The analytical framework for cases like the instant one was set out authoritatively in Mountain Home Contractors v. United States. It mandated a two-step analysis. First, the court must ask whether the ambiguity was patent. This is not a simple yes-no proposition but involves placing the contractual language at a point along a spectrum: Is it so glaring as to raise a duty to inquire? Only if the court decides that the ambiguity was not patent does it reach the question whether a plaintiff's interpretation was reasonable. The existence of a patent ambiguity in itself raises the duty of inquiry, regardless of the reasonableness vel non of the contractor's interpretation. It is crucial to bear in mind this analytical framework. The court may not consider the reasonableness of the contractor's interpretation, if at all, until it has determined that a patent ambiguity did not exist.
See, e.g., Highway Products, Inc. v. United States, 208 Ct.Cl. 926, 942, 530 F.2d 911, 920 (1976); Space Corp. v. United States, 200 Ct.Cl. 1, 6, 470 F.2d 536, 539 (1972); HRH Constr. Corp. v. United States, supra note 5, 192 Ct.Cl. at 919, 428 F.2d at 1271; Beacon Constr. Co. v. United States, supra note 3, 161 Ct.Cl. at 6-7, 314 F.2d at 504.
If the court finds that a patent ambiguity did not exist, then the reasonableness of the contractor's interpretation becomes crucial in deciding whether the normal contra proferentem rule applies.
Examining the contract itself, we find that a patent ambiguity existed. Two parts of the contract said very different things: the specifications required construction on the second floors of buildings 81, 82, and 85, whereas the drawings required construction on the second floor of only building 85. It is impossible from the words of the contract to determine what was really meant. The contractor speculated that it meant that part of the project had been dropped along the way. Looking at the same language, the Government can insist that it was clearly a drafting error. We do not consider which interpretation is correct; at this stage we determine only whether there was an ambiguity. What is significant about the differing interpretations is that neither does away with the contract's ambiguity or internal contradiction. There is simply no way to decide what to do on the second floors of buildings 81 and 82 without recognizing that the contract also indicates otherwise.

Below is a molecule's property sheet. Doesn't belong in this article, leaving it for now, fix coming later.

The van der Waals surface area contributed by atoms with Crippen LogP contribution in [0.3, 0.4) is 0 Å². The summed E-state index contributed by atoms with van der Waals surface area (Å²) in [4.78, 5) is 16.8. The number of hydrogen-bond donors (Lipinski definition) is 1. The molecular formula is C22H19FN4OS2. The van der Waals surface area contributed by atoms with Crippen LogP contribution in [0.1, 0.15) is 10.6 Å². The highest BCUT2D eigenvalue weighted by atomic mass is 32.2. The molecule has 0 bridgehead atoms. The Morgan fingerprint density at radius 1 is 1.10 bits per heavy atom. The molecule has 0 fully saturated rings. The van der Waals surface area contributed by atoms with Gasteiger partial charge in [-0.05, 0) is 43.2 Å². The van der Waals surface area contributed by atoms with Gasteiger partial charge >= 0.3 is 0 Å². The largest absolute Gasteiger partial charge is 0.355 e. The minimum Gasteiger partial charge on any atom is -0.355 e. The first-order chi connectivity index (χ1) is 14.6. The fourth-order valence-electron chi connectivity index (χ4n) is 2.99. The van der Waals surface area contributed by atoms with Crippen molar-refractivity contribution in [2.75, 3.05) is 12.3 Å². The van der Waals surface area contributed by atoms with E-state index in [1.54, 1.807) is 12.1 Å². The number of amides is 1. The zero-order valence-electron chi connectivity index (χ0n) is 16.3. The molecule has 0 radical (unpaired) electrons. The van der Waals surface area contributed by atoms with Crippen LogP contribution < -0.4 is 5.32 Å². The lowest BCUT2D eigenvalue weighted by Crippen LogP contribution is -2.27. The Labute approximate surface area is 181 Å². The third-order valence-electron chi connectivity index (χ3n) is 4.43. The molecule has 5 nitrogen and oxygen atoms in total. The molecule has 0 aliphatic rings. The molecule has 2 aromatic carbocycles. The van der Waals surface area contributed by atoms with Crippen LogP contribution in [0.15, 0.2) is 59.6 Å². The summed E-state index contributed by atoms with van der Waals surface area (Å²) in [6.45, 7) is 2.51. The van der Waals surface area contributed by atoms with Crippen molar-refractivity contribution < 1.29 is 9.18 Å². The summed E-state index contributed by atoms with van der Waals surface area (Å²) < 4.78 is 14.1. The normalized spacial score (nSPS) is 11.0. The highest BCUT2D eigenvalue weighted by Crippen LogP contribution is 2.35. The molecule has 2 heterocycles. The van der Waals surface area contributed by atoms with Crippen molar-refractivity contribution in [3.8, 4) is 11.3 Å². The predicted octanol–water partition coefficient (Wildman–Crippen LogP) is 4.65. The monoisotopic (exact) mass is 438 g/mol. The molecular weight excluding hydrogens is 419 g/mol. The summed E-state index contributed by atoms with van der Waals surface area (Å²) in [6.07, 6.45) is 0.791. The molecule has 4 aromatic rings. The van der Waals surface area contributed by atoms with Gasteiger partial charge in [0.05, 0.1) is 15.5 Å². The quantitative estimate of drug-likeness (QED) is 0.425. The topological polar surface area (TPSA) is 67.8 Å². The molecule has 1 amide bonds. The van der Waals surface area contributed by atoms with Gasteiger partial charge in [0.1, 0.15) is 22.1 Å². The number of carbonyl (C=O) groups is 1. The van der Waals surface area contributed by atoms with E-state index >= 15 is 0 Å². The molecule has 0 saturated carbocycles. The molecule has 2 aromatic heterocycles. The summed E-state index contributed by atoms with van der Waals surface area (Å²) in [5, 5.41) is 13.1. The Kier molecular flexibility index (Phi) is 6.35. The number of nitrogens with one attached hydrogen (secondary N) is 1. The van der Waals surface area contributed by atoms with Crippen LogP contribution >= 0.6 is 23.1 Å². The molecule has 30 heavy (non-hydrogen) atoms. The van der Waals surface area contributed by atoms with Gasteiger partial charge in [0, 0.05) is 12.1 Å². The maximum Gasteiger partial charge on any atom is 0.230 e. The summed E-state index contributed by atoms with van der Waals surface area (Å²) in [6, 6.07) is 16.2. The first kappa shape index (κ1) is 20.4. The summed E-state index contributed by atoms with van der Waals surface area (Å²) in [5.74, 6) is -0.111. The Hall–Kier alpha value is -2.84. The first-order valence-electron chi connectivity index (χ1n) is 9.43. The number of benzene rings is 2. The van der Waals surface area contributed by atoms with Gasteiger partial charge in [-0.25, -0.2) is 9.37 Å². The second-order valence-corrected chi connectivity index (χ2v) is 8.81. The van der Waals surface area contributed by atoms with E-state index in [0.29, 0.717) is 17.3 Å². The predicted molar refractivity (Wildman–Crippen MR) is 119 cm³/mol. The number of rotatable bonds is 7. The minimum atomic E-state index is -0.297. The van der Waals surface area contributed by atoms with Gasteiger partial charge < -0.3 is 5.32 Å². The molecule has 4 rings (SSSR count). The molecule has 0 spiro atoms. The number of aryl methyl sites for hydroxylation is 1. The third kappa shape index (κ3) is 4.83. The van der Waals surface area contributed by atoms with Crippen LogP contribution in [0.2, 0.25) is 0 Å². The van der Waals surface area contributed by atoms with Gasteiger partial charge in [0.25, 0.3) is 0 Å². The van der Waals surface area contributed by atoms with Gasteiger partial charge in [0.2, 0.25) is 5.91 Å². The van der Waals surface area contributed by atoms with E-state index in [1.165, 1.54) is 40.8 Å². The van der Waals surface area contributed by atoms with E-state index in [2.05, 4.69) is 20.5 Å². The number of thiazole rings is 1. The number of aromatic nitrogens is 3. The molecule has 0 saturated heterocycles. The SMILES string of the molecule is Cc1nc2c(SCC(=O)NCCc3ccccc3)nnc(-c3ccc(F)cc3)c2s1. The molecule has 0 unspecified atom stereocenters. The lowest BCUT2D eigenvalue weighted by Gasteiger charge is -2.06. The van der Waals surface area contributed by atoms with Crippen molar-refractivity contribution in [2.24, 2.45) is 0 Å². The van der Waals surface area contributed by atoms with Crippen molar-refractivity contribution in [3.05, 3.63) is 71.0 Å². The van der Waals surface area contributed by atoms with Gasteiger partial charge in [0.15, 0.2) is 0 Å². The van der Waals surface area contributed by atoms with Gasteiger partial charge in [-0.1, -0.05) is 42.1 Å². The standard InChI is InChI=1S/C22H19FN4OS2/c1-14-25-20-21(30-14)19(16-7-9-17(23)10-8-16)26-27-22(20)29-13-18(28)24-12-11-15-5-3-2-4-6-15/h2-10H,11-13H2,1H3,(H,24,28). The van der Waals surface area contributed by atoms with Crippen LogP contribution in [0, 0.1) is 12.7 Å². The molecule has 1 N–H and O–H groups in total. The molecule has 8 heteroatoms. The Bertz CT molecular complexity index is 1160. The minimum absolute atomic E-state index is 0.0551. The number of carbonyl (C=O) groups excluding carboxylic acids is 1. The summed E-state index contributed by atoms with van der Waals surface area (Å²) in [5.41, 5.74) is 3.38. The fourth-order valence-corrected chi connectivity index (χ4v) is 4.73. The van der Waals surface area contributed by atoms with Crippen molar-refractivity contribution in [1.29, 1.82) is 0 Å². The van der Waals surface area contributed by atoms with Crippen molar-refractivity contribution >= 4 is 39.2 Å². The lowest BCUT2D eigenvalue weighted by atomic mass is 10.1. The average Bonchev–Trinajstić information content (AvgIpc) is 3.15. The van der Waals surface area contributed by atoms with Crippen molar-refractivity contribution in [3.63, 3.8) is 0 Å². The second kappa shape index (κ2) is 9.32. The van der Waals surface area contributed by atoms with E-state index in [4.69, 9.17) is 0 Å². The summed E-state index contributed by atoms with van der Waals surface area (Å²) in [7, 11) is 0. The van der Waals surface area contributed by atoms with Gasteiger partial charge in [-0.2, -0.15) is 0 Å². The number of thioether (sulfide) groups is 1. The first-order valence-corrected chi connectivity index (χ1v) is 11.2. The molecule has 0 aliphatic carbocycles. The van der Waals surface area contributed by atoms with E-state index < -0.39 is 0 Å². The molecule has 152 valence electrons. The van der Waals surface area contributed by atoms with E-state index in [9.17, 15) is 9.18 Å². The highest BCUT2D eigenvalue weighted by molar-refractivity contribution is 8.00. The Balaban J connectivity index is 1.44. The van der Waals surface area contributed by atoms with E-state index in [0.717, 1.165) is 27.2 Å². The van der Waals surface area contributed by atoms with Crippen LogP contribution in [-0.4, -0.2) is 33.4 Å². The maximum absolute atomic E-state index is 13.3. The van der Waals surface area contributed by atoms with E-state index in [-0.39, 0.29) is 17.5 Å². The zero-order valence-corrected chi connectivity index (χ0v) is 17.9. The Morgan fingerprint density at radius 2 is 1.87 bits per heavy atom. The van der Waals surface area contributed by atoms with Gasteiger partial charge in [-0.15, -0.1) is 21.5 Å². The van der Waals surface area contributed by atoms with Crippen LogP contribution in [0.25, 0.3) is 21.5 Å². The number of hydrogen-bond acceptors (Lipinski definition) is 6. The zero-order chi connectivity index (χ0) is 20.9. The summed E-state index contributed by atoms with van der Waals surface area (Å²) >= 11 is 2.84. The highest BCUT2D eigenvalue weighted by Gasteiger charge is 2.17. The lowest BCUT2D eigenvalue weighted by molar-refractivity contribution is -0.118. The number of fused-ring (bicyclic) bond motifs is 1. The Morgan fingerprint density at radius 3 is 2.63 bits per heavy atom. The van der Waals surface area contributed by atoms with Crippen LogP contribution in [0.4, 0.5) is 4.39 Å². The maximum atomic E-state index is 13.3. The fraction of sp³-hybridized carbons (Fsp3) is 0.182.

Beacon Constr. Co. v. United States, supra note 3, 161 Ct.Cl. at 5 n. 2, 314 F.2d at 503 n. 2.
HRH Constr. Corp. v. United States, supra note 5, 192 Ct.Cl. at 918, 428 F.2d at 1271.
Mountain Home, discussed above, involved a very similar ambiguity. The specifications ordered inclusion of kitchen fans in certain housing units, but the drawings appeared to indicate that kitchen fans were not to be installed. There is a crucial difference between that case and this, however. In Mountain Home the indication on the drawing was that the fans were to be under an alternate bid. Thus, the drawings indicated that the Government was reserving the option of either including the fans in the main contract or ordering them separately. The drawings did not state that the fans were simply not to be included. The Mountain Home contract, therefore, was susceptible of an interpretation which did not leave significant ambiguities or internal contradictions. Here, even petitioner's interpretation acknowledges that the contract is not internally consistent. Petitioner's interpretation explains the reason for the inconsistency but does not eliminate it.
See HRH Constr. Corp. v. United States, supra note 5, 192 Ct.Cl. at 918, 428 F.2d at 1271.
We recognize that the instant case does not represent a difference in kind from the Mountain Home facts, but this area of the law involves a case-by-case determination of placement along a spectrum. In our opinion, this case is closer to Beacon Construction than to Mountain Home. In Beacon Construction, the specifications stated only that "weatherstrip shall be provided for all doors," while the drawings describing the weatherstripping clearly indicated weatherstripping around the windows as well. The conflict between the specifications and the drawings was direct, as in the instant case. And the court was not swayed by the mere fact that the contractor was able to come up with a highly plausible interpretation of the ambiguity. No interpretation could in Beacon Construction, or can in the instant case, eliminate the substantial, obvious conflict between the drawings and the specifications.
See HRH Constr. Corp. v. United States, supra note 5, 192 Ct.Cl. at 918, 428 F.2d at 1271.
Finally, we emphasize the negligible time and the ease of effort required to make inquiry of the contracting officer compared with the costs of erroneous interpretation, including protracted litigation. While the court by no means wishes to condone sloppy drafting by the Government, it must recognize the value and importance of a duty of inquiry in achieving fair and expeditious administration of Government contracts.
Accordingly, upon consideration of the submissions, and after hearing oral argument, the decision of the Veterans Administration Board of Contract Appeals is